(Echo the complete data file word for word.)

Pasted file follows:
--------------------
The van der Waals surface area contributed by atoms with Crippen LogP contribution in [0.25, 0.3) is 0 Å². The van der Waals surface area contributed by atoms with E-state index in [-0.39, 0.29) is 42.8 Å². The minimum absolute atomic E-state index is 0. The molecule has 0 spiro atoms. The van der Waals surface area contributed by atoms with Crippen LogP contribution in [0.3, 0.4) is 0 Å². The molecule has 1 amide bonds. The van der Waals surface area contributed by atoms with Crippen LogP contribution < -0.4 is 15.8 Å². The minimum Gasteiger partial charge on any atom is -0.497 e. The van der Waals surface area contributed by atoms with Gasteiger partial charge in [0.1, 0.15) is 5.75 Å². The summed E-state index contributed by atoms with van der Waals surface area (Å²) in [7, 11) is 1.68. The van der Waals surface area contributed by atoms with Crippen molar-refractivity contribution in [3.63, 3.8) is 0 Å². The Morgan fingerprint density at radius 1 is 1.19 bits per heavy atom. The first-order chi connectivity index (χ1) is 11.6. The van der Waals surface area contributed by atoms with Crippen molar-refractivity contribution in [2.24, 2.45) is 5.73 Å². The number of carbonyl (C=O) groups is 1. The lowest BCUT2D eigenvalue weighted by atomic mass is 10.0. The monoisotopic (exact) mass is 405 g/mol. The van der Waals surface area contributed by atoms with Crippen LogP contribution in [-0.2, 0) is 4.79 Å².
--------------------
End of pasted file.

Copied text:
The van der Waals surface area contributed by atoms with Crippen LogP contribution in [0.25, 0.3) is 0 Å². The van der Waals surface area contributed by atoms with E-state index in [-0.39, 0.29) is 42.8 Å². The minimum absolute atomic E-state index is 0. The molecule has 0 spiro atoms. The van der Waals surface area contributed by atoms with Crippen LogP contribution in [0.3, 0.4) is 0 Å². The molecule has 1 amide bonds. The van der Waals surface area contributed by atoms with Crippen LogP contribution < -0.4 is 15.8 Å². The minimum Gasteiger partial charge on any atom is -0.497 e. The van der Waals surface area contributed by atoms with Gasteiger partial charge in [0.1, 0.15) is 5.75 Å². The summed E-state index contributed by atoms with van der Waals surface area (Å²) in [7, 11) is 1.68. The van der Waals surface area contributed by atoms with Crippen molar-refractivity contribution in [3.63, 3.8) is 0 Å². The Morgan fingerprint density at radius 1 is 1.19 bits per heavy atom. The first-order chi connectivity index (χ1) is 11.6. The van der Waals surface area contributed by atoms with Crippen molar-refractivity contribution in [2.24, 2.45) is 5.73 Å². The number of carbonyl (C=O) groups is 1. The lowest BCUT2D eigenvalue weighted by atomic mass is 10.0. The monoisotopic (exact) mass is 405 g/mol. The van der Waals surface area contributed by atoms with Crippen LogP contribution in [-0.2, 0) is 4.79 Å².